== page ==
The experiences of soaring over the Amazon canopy or exploring the depths of the ocean aren’t things most people can count on doing in their lifetimes. But IMAX films at museums like the Smithsonian National Museum of Natural History have long provided visitors with the next best thing.
But immersive nature films presented on a huge screen may have had their day at the Smithsonian. The natural history museum’s Samuel C. Johnson IMAX Theater is scheduled to close September 30, to make way for an expansion of the food court, which the Smithsonian says is currently incapable of handling demand from visitors. According to a statement from museum director Kirk Johnson, “The restaurant planned for the West Court will alleviate those pressures and enable families to comfortably spend more time in the museum. The changes to the West Court will also offer more space for public events, displays and educational activities.”
But not everyone is convinced the closure is the best thing for the museum. A group of IMAX producers and directors called Save Our IMAX are leading the opposition and calling for a delay in the decision to close the theater through a Change.org petition.
“We were all just absolutely aghast and taken aback because there had been no public communication of this,” says Taran Davies, whose company, Cosmic Picture, produced one-time Smithsonian films Journey to Mecca and Jerusalem. “We sort of wracked our minds about what we could do. And we understood that there was nothing we could do, that this was going to happen.”
The group is seeking a stay of execution for the theater. Davies says the filmmakers and their supporters are concerned that there’s been no public input on the project and that the demolition of the theater would mean losing what they call the United States’ top venue for educational nature films.
Save Our IMAX also takes issue with part of the reasoning given for the theater’s closure. The museum has stated that a decrease in ticket sales is partly responsible for the theater’s demise. But the theater’s defenders say that the Smithsonian is wrong, and that ticket sales have increased from 265,000 in 2014 to 310,000 in 2016. While it’s true there’s been an increase over the past three years, Randall Kremer, the Museum of Natural History’s spokesman, says the overall trend is still downward. The theater sold 702,350 tickets in its first year after it opened in 1999, but continued to see fewer and fewer sales over the 15 years, hitting a low in 2014.
Davies suggests ticket prices are a problem. “It’s too expensive for the average family,” he says. “What if they discounted the tickets for families and kids? You could double the amount of people who come to see a film. Have they considered that as an approach?”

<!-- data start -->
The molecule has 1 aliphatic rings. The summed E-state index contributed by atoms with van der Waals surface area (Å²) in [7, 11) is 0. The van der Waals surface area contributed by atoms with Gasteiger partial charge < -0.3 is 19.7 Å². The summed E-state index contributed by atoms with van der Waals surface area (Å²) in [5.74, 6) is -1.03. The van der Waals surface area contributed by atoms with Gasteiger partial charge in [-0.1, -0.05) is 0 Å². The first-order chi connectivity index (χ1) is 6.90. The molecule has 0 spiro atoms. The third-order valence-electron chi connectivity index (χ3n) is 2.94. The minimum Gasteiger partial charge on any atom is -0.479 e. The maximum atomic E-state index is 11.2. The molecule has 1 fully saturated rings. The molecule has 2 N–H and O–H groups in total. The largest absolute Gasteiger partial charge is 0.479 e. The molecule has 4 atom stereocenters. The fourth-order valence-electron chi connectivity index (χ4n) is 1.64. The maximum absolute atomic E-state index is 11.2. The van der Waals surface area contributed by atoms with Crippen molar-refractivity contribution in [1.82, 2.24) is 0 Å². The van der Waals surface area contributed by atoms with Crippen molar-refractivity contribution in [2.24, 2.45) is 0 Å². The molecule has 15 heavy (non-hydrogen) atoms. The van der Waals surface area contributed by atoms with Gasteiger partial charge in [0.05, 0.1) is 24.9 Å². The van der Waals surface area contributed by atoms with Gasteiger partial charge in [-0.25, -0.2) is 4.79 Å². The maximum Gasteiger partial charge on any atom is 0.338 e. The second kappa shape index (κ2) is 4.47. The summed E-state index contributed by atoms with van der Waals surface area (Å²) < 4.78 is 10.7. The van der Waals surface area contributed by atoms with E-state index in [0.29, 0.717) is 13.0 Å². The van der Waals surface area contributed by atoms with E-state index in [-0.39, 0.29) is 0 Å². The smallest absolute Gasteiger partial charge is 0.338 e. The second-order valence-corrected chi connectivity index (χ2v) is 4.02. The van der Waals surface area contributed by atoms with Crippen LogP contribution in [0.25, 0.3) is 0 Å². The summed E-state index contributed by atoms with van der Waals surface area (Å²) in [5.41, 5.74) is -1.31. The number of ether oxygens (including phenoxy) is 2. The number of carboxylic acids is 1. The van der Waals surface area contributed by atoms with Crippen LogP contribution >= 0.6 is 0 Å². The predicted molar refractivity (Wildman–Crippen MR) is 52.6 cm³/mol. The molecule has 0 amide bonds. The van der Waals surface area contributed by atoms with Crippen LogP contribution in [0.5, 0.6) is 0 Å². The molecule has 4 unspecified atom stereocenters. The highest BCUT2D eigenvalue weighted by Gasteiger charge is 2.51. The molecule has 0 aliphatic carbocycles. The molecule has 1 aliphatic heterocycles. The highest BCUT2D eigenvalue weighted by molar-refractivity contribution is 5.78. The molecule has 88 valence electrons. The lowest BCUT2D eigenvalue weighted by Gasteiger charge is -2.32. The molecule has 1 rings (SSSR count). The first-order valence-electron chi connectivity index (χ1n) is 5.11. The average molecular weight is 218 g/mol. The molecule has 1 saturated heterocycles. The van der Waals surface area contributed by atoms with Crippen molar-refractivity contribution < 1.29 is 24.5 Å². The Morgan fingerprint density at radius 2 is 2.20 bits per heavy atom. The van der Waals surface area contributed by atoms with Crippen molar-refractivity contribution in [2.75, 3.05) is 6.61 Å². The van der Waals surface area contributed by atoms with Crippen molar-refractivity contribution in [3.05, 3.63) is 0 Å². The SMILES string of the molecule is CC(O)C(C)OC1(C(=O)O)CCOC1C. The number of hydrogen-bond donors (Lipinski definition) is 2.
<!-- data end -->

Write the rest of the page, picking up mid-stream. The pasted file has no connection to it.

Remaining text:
Davies is also concerned that not enough care has gone into the decision to close the theater. He pointed to the removal of the IMAX ticket booth and signage from the main lobby of the museum as indications that the museum was not doing everything it could do make the theater profitable and posed the question whether or not the museum explored other options before choosing to replace the theater with an expanded restaurant area.
In an email, Kremer writes that, “Numerous options were explored beginning more than four years ago. Tremendous care and consideration have gone into our current plans.” Johnson’s statement also pointed out that the changes to the West Court area (where the IMAX theater is currently) will offer more space for events, displays, and activities.
As for the IMAX programming itself, many have noted that the Smithsonian still has two other properties which feature IMAX screens: the National Air and Space Museum and the Udvar-Hazy Center in Chantilly. “There will be opportunities to feature nature-related programs at the other Smithsonian IMAX theaters, but nothing is currently scheduled,” Kremer says. Whether or not nature programming will be featured at the other locations will rest with the Smithsonian Business Enterprise team and the individual museums.
Davies says that’s not enough. In his opinion, showing nature films at other Smithsonian sites would go against the missions of the those museums.
“This is a sop to the public, and it’s the grossest form of misleading to suggest, ‘Oh, don’t worry, folks. We can take these films about bugs and play them at Air and Space,” he says. “You’re undermining the whole mission. Why do people come to museums in the first place? They want to learn about the subject of whatever the museum is showing. It’s just unacceptable.”
The Johnson Theater’s fans would like to see the food-court expansion pause in favor of a third-party review, along with an apology for what they feel are misleading statements about attendance numbers and an explanation for the removal of the IMAX ticket booth and posters. But so far the outlook looks grim for those who would like to see the theater stay. Save Our IMAX has yet to be directly contacted by the museum with any response to their concern.
Those who’d like to see the Samuel C. Johnson IMAX Theater keep screening films can get information on who to contact through Save Our IMAX’s “Take Action” page. But whether you’re concerned about the theater’s closing or not, now would be the time to go catch a movie on DC’s largest IMAX. It may not be around much longer.